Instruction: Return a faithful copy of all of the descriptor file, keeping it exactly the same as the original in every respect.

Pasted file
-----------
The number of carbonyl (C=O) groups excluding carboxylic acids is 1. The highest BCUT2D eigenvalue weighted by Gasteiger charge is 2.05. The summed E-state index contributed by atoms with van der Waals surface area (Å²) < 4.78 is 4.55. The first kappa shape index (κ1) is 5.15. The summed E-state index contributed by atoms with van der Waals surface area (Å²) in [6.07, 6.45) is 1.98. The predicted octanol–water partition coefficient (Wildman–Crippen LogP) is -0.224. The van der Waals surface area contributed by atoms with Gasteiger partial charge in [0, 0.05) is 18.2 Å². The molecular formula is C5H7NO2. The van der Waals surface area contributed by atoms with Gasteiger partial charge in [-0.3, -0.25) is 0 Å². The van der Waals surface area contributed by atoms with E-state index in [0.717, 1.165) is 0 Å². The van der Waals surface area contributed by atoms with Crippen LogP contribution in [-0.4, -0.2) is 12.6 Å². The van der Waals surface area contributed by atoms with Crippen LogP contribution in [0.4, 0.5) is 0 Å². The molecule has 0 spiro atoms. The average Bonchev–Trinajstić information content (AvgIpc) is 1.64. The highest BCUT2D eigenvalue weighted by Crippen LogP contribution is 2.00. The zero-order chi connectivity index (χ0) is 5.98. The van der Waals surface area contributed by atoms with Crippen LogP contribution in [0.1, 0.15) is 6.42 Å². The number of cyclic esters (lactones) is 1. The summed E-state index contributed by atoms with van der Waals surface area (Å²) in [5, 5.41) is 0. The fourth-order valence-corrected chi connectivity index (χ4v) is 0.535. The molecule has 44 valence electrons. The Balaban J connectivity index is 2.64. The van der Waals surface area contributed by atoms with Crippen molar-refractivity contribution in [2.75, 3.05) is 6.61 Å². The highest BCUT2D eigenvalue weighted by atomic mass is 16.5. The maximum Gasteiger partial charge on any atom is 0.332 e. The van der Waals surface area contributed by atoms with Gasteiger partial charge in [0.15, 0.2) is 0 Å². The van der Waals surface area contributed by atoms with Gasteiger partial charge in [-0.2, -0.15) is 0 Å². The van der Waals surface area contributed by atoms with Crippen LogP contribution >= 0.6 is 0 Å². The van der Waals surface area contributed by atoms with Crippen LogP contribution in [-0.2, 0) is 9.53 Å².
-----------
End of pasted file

The number of carbonyl (C=O) groups excluding carboxylic acids is 1. The highest BCUT2D eigenvalue weighted by Gasteiger charge is 2.05. The summed E-state index contributed by atoms with van der Waals surface area (Å²) < 4.78 is 4.55. The first kappa shape index (κ1) is 5.15. The summed E-state index contributed by atoms with van der Waals surface area (Å²) in [6.07, 6.45) is 1.98. The predicted octanol–water partition coefficient (Wildman–Crippen LogP) is -0.224. The van der Waals surface area contributed by atoms with Gasteiger partial charge in [0, 0.05) is 18.2 Å². The molecular formula is C5H7NO2. The van der Waals surface area contributed by atoms with Gasteiger partial charge in [-0.3, -0.25) is 0 Å². The van der Waals surface area contributed by atoms with E-state index in [0.717, 1.165) is 0 Å². The van der Waals surface area contributed by atoms with Crippen LogP contribution in [-0.4, -0.2) is 12.6 Å². The van der Waals surface area contributed by atoms with Crippen LogP contribution in [0.4, 0.5) is 0 Å². The molecule has 0 spiro atoms. The average Bonchev–Trinajstić information content (AvgIpc) is 1.64. The highest BCUT2D eigenvalue weighted by Crippen LogP contribution is 2.00. The zero-order chi connectivity index (χ0) is 5.98. The van der Waals surface area contributed by atoms with Crippen LogP contribution in [0.1, 0.15) is 6.42 Å². The number of cyclic esters (lactones) is 1. The summed E-state index contributed by atoms with van der Waals surface area (Å²) in [5, 5.41) is 0. The fourth-order valence-corrected chi connectivity index (χ4v) is 0.535. The molecule has 44 valence electrons. The Balaban J connectivity index is 2.64. The van der Waals surface area contributed by atoms with Crippen molar-refractivity contribution in [2.75, 3.05) is 6.61 Å². The highest BCUT2D eigenvalue weighted by atomic mass is 16.5. The maximum Gasteiger partial charge on any atom is 0.332 e. The van der Waals surface area contributed by atoms with Gasteiger partial charge in [0.15, 0.2) is 0 Å². The van der Waals surface area contributed by atoms with Gasteiger partial charge in [-0.2, -0.15) is 0 Å². The van der Waals surface area contributed by atoms with Crippen LogP contribution >= 0.6 is 0 Å². The van der Waals surface area contributed by atoms with Crippen LogP contribution in [-0.2, 0) is 9.53 Å².